Another reason to assume that a war against a laissez-faire society would not be totally destructive of that society is that effective defenses against modern warfare undoubtedly can be devised. The fact that governments have not yet devised such defenses only proves that governments are both profoundly inefficient and more interested in imperialistic power grabs than in defending their citizens. Given the efficiency of the free market and the incentive of the profit motive (because people would be willing to pay for effective defense “hardware” if they were allowed to buy it), innovators would doubtless come up with many defensive devices far superior to the military war machine now imposed upon us.

“Government can’t defend its citizens, and it is foolish and sacrificial for the citizens to defend a coercive monopoly which not only enslaves them but makes a practice of provoking conflicts with other coercive monopolies — i.e., with other governments.”

The second consideration in determining insurance companies’ ability to pay claims arising from foreign aggression is the extent of their assets. Even in our society, where they are hamstrung by governmental regulations, insurance companies manage to hold vast and varied assets, spread over wide financial and geographic areas. They also make a practice of dividing large risks among various companies so that a sudden, extensive amount of destruction can be paid for without bankrupting any of them. This is the reason that insurance companies can pay out the millions of dollars in claims which arise from major hurricanes, tornadoes, earthquakes, etc., and can do so again and again without being driven out of business.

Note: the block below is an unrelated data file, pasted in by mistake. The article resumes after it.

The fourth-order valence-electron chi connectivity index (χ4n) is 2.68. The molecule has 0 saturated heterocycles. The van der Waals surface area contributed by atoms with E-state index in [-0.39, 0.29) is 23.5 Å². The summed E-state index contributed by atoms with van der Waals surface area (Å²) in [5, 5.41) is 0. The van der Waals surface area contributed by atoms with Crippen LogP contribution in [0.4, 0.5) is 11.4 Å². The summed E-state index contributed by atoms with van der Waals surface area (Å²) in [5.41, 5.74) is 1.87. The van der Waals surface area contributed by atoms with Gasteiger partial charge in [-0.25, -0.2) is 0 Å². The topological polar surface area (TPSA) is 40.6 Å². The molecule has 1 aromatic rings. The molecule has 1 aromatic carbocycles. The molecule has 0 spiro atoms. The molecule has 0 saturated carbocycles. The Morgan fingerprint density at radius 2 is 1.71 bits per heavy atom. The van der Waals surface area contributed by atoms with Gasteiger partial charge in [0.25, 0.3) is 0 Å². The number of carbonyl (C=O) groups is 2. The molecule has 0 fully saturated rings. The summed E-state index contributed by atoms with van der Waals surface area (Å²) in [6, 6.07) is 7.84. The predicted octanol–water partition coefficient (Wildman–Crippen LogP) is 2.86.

In a laissez-faire society, insurance companies should be even better based financially than they are in our governmentally crippled economy. This means that an attacker would have to succeed in wiping out a large portion of the assets of the whole society in order to put the insurance companies out of business. But there is no reason to assume that a foreign government would attack the whole free area at once (since, without a government, it wouldn’t be a single political entity) or that it would succeed in destroying most of it if it did. Although there is no absolute guarantee that insurance companies would be financially able to pay off the claims arising from an attack by a foreign power, the chances that they would are very good.

The actual defense of a laissez-faire society would be furnished by defense companies (both independent ones and those which were subsidiaries of insurance companies). These defenses would consist of whatever military personnel and materiel were necessary to defeat the forces of any nation threatening (or potentially threatening) the insureds. Such defenses would vary in size and type according to the threat posed, and they could include anything from spies and foot soldiers to radar networks and defensive missiles.